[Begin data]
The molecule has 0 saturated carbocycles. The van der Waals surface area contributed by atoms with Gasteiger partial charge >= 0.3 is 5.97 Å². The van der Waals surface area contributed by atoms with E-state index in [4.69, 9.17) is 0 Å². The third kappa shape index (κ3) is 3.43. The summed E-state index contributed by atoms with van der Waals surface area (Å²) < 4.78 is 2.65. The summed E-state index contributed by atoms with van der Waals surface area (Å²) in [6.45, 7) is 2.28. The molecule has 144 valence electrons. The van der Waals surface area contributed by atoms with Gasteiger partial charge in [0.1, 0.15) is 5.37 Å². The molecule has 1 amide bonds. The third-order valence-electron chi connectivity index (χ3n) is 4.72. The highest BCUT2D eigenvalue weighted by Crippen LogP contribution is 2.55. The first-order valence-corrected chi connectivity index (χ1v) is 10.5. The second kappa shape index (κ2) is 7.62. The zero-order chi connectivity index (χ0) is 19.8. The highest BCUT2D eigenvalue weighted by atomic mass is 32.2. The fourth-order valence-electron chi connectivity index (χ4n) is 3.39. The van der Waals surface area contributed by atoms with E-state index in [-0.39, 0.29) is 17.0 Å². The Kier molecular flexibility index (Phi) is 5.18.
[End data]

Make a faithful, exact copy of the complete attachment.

The molecule has 0 saturated carbocycles. The van der Waals surface area contributed by atoms with Gasteiger partial charge >= 0.3 is 5.97 Å². The van der Waals surface area contributed by atoms with E-state index in [4.69, 9.17) is 0 Å². The third kappa shape index (κ3) is 3.43. The summed E-state index contributed by atoms with van der Waals surface area (Å²) < 4.78 is 2.65. The summed E-state index contributed by atoms with van der Waals surface area (Å²) in [6.45, 7) is 2.28. The molecule has 144 valence electrons. The van der Waals surface area contributed by atoms with Gasteiger partial charge in [0.1, 0.15) is 5.37 Å². The molecule has 1 amide bonds. The third-order valence-electron chi connectivity index (χ3n) is 4.72. The highest BCUT2D eigenvalue weighted by Crippen LogP contribution is 2.55. The first-order valence-corrected chi connectivity index (χ1v) is 10.5. The second kappa shape index (κ2) is 7.62. The zero-order chi connectivity index (χ0) is 19.8. The highest BCUT2D eigenvalue weighted by atomic mass is 32.2. The fourth-order valence-electron chi connectivity index (χ4n) is 3.39. The van der Waals surface area contributed by atoms with E-state index in [-0.39, 0.29) is 17.0 Å². The Kier molecular flexibility index (Phi) is 5.18.